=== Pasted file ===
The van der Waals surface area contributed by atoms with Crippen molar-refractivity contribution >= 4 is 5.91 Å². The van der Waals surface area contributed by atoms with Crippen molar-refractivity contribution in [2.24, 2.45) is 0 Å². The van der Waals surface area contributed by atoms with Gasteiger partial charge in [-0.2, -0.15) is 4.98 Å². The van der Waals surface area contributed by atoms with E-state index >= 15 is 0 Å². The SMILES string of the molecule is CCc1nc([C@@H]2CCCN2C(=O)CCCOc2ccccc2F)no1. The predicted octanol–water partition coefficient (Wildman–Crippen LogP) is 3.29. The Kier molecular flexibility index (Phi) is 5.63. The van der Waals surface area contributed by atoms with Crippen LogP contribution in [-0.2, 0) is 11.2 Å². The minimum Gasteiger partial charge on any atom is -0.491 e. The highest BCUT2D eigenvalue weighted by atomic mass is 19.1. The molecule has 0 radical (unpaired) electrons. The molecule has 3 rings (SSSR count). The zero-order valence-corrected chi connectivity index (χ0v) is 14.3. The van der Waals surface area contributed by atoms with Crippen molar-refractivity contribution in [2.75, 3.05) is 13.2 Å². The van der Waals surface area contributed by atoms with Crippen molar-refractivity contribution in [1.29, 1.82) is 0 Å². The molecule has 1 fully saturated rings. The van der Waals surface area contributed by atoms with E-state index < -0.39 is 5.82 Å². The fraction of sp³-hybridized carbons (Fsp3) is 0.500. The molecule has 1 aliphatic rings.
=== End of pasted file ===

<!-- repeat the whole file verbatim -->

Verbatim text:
The van der Waals surface area contributed by atoms with Crippen molar-refractivity contribution >= 4 is 5.91 Å². The van der Waals surface area contributed by atoms with Crippen molar-refractivity contribution in [2.24, 2.45) is 0 Å². The van der Waals surface area contributed by atoms with Gasteiger partial charge in [-0.2, -0.15) is 4.98 Å². The van der Waals surface area contributed by atoms with E-state index >= 15 is 0 Å². The SMILES string of the molecule is CCc1nc([C@@H]2CCCN2C(=O)CCCOc2ccccc2F)no1. The predicted octanol–water partition coefficient (Wildman–Crippen LogP) is 3.29. The Kier molecular flexibility index (Phi) is 5.63. The van der Waals surface area contributed by atoms with Crippen LogP contribution in [-0.2, 0) is 11.2 Å². The minimum Gasteiger partial charge on any atom is -0.491 e. The highest BCUT2D eigenvalue weighted by atomic mass is 19.1. The molecule has 0 radical (unpaired) electrons. The molecule has 3 rings (SSSR count). The zero-order valence-corrected chi connectivity index (χ0v) is 14.3. The van der Waals surface area contributed by atoms with Crippen molar-refractivity contribution in [2.75, 3.05) is 13.2 Å². The van der Waals surface area contributed by atoms with Crippen molar-refractivity contribution in [1.29, 1.82) is 0 Å². The molecule has 1 fully saturated rings. The van der Waals surface area contributed by atoms with E-state index < -0.39 is 5.82 Å². The fraction of sp³-hybridized carbons (Fsp3) is 0.500. The molecule has 1 aliphatic rings.